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One of my hvac dampers is stuck open

Damper that controls upstairs air flow is stuck open. is a honeywell system installed in 1993. 2-zone system.

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RJ Systems (Retired)

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Zoned forced air systems that use multiple thermostats that can start a single heating and cooling unit from each stat and condition just that space that called it, are conditioned by the auto damper you are referring to. These dampers are normally spring closed and driven open using a small 24 volt motor (Called an Actuator or Operator) connected to the stat that operates the damper motor with a relay. Disconnect the damper crank arm and linkage between the damper and its motor and see if the damper rotates closed. See if the damper will move freely. Power and remove power from the motor to see if it works. Doing these things will probably find the problem. Good Luck. Roger

Posted on Apr 27, 2014

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If you need further help, reach me via phone at https://www.6ya.com/expert/thomas_092728000e6acb79

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To help understand the operation of a zone system, say you have 2 zone system and zone 1 thermostat initiates a heat or cool demand. Zone 2 valves energizes and shuts and zone 1 stays open and allow air to heat/ cool zone 1. If zone 2 thermostat simultaniously initiates the same heat/cool demand, the zone 2 valve opens and both zone heat/cool. When either thermostat is satisfied the opposite zone valve closes and when both thermostat are satisfied both zone valves open.
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If you look at the end of most dampers, there is a line on the end of the shaft. this line when it is in line with the duct it is open, and when it is 90 degrees to duct it is closed. for most damper and motor, when it rotates clockwise it goes to open. and counterclockwise it shuts. default position on zone systems is open, most damper motor spring return to open. There is a allen set screw that anchors the motor to the shaft. to set up the motor and shaft, turn power off, unset set screw and rotate damper ccw and reanchor the set screw, repeat for all damper and associated motors.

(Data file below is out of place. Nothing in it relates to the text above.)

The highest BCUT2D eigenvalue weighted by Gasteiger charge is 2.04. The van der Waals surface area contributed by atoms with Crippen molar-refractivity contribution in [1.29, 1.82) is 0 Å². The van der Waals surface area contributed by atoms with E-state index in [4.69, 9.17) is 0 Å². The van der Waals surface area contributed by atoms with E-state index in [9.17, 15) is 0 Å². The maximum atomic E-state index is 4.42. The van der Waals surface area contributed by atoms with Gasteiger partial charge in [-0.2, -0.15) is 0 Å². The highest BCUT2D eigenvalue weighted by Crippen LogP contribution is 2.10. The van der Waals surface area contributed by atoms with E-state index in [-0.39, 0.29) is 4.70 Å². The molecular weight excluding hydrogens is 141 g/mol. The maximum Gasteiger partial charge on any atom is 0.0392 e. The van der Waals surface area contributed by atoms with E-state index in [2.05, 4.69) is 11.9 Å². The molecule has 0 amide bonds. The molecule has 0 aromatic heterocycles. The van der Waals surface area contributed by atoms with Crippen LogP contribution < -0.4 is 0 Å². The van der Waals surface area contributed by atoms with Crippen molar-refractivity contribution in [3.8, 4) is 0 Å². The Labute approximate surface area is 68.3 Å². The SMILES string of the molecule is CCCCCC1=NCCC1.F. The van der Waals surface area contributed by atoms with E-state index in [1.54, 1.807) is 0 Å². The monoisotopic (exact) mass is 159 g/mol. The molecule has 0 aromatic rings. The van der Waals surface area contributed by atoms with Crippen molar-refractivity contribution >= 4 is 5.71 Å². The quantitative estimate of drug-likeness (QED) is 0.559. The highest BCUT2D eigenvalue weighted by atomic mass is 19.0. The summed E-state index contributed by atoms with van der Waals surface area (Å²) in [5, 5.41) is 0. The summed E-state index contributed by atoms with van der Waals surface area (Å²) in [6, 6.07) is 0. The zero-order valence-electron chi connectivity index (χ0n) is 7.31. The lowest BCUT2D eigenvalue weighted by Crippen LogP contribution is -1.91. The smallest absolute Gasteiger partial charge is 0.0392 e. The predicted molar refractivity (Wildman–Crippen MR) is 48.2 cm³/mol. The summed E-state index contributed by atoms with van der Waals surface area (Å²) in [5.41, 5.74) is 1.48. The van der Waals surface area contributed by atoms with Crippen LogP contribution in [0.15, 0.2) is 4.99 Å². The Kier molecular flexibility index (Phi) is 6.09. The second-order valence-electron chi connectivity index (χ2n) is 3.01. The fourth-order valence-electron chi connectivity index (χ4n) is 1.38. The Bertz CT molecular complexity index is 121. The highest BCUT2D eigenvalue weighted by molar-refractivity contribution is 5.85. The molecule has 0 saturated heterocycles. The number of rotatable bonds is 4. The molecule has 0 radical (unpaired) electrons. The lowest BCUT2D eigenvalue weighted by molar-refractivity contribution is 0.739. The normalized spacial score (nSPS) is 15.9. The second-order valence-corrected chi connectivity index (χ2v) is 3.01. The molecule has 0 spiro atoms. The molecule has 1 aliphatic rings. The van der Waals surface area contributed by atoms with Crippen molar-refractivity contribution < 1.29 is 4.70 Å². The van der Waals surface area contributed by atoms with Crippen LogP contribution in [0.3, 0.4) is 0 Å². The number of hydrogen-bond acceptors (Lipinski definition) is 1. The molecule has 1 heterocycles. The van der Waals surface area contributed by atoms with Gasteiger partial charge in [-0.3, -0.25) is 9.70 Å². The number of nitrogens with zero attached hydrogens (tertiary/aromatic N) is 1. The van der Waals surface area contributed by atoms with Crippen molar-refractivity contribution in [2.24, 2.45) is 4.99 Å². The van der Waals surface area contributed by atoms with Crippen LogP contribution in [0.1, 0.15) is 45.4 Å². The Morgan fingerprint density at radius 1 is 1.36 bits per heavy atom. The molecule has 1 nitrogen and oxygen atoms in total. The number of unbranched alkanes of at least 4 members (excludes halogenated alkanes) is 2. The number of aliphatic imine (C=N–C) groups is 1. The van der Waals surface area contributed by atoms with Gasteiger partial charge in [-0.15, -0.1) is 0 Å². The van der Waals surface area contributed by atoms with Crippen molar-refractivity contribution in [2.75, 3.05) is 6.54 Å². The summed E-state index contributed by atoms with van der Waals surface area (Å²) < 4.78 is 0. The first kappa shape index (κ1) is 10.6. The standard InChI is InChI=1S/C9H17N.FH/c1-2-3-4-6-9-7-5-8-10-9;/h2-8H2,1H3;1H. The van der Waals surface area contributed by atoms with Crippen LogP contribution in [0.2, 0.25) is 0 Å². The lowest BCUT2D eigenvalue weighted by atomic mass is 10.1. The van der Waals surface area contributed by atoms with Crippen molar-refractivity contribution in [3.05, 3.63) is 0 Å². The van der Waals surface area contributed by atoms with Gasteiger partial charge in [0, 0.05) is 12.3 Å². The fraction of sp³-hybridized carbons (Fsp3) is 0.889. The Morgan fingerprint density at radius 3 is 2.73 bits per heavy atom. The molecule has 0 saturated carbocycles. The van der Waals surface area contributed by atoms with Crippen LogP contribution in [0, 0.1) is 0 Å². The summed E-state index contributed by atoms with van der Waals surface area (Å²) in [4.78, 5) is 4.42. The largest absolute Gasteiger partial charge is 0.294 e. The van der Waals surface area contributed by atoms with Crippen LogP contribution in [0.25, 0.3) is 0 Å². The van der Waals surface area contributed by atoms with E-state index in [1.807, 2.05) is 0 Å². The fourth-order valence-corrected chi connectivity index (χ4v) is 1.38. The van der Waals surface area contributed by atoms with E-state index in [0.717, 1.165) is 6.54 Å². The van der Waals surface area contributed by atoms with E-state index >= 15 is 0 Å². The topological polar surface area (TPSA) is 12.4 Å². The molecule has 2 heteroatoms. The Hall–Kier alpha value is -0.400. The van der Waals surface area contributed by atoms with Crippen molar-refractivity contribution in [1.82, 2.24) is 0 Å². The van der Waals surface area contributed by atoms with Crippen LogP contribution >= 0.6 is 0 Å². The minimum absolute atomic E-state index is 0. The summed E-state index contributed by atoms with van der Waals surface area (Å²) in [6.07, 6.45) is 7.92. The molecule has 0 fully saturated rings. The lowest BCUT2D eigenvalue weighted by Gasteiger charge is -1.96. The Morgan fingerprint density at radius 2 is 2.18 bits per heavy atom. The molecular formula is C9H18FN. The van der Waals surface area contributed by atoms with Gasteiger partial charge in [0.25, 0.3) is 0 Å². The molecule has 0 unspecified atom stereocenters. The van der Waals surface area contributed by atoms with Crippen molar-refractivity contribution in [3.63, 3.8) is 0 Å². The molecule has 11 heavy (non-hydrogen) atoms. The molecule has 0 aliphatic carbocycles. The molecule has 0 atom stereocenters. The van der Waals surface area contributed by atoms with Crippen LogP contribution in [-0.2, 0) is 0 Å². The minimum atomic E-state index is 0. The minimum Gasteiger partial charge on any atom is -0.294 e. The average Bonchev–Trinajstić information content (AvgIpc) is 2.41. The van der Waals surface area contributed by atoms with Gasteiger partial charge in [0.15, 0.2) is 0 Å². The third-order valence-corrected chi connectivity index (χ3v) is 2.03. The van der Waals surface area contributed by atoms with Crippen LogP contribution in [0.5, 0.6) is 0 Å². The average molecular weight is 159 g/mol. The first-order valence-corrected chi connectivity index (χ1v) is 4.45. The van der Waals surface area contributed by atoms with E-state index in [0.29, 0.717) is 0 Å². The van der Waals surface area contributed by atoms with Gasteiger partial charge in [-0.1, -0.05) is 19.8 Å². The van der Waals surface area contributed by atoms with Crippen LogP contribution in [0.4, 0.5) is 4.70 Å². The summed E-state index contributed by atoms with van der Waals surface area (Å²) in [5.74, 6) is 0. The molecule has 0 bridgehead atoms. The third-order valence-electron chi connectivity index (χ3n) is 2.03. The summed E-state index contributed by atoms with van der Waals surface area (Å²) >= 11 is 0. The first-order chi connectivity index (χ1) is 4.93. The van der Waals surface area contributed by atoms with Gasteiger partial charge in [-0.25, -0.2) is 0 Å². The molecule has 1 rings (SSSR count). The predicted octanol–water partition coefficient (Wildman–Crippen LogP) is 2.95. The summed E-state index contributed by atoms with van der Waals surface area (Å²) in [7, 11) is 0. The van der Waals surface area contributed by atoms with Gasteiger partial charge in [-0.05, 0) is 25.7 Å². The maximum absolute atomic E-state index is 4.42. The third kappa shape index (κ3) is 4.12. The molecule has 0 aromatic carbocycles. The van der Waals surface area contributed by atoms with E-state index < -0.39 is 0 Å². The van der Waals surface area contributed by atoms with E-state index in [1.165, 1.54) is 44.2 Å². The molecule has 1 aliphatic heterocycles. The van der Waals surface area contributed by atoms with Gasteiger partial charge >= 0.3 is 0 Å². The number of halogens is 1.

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You need to have someone evaluate the ductwork for the home. With all zones calling, there should be an even balance of airflow. And when only one zone is calling, there should not be the tornado effect you describe.

The dampers feeding each zone may be of the wrong size. It also sounds as though you are also having a problem with your bypass damper. This damper is designed to bypass excess air when only one zone is calling. It is operated typically off the airflow alone.

Have it check out. You definitely have a problem. I would recommend getting it looked at by a company other than the installing company to remove any bias judgment or diagnosis.
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If you have 6 inch ducts get a 6 inch damper. But be sure to do everything at the beginning on the duct as to divert air to other ducts.

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When the unit first initiates a heating cycle, that duct is going to be full of cool air, and the duct itself will be cool. So the furnace has to run long enough to push the cool air out, as well as warm the duct up, before your going to feel warm air at the registers downstairs.

Keep in mind, heat rises. And, your thermostat only monitors the immediate area where it's located. In your case, upstairs.
Two story houses are problematic because of this. And one way around it is to have a damper system installed that distributes the air upstairs or downstairs based on a thermostat located in those spaces. There would be 2 dampers, and 2 thermostats (one upstairs, one downstairs). Each stat would control a damper, and the call for heat or cooling.

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